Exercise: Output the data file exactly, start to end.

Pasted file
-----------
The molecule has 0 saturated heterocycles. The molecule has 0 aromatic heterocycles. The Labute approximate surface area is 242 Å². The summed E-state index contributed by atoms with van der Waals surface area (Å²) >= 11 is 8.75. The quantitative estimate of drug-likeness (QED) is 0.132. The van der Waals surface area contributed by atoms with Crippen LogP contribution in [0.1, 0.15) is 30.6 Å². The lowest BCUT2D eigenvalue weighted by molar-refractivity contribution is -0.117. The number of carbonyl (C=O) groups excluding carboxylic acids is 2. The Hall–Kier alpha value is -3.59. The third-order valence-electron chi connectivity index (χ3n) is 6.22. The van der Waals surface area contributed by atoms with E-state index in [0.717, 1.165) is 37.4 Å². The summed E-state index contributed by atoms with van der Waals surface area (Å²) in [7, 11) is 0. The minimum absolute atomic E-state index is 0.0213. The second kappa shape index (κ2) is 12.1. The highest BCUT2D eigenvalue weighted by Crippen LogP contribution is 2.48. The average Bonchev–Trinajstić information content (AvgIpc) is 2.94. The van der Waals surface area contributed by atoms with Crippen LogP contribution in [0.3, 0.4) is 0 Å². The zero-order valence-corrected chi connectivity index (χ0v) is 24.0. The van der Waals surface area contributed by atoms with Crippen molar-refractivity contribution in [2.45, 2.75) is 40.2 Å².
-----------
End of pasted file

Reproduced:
The molecule has 0 saturated heterocycles. The molecule has 0 aromatic heterocycles. The Labute approximate surface area is 242 Å². The summed E-state index contributed by atoms with van der Waals surface area (Å²) >= 11 is 8.75. The quantitative estimate of drug-likeness (QED) is 0.132. The van der Waals surface area contributed by atoms with Crippen LogP contribution in [0.1, 0.15) is 30.6 Å². The lowest BCUT2D eigenvalue weighted by molar-refractivity contribution is -0.117. The number of carbonyl (C=O) groups excluding carboxylic acids is 2. The Hall–Kier alpha value is -3.59. The third-order valence-electron chi connectivity index (χ3n) is 6.22. The van der Waals surface area contributed by atoms with E-state index in [0.717, 1.165) is 37.4 Å². The summed E-state index contributed by atoms with van der Waals surface area (Å²) in [7, 11) is 0. The minimum absolute atomic E-state index is 0.0213. The second kappa shape index (κ2) is 12.1. The highest BCUT2D eigenvalue weighted by Crippen LogP contribution is 2.48. The average Bonchev–Trinajstić information content (AvgIpc) is 2.94. The van der Waals surface area contributed by atoms with Crippen LogP contribution in [0.3, 0.4) is 0 Å². The zero-order valence-corrected chi connectivity index (χ0v) is 24.0. The van der Waals surface area contributed by atoms with Crippen molar-refractivity contribution in [2.45, 2.75) is 40.2 Å².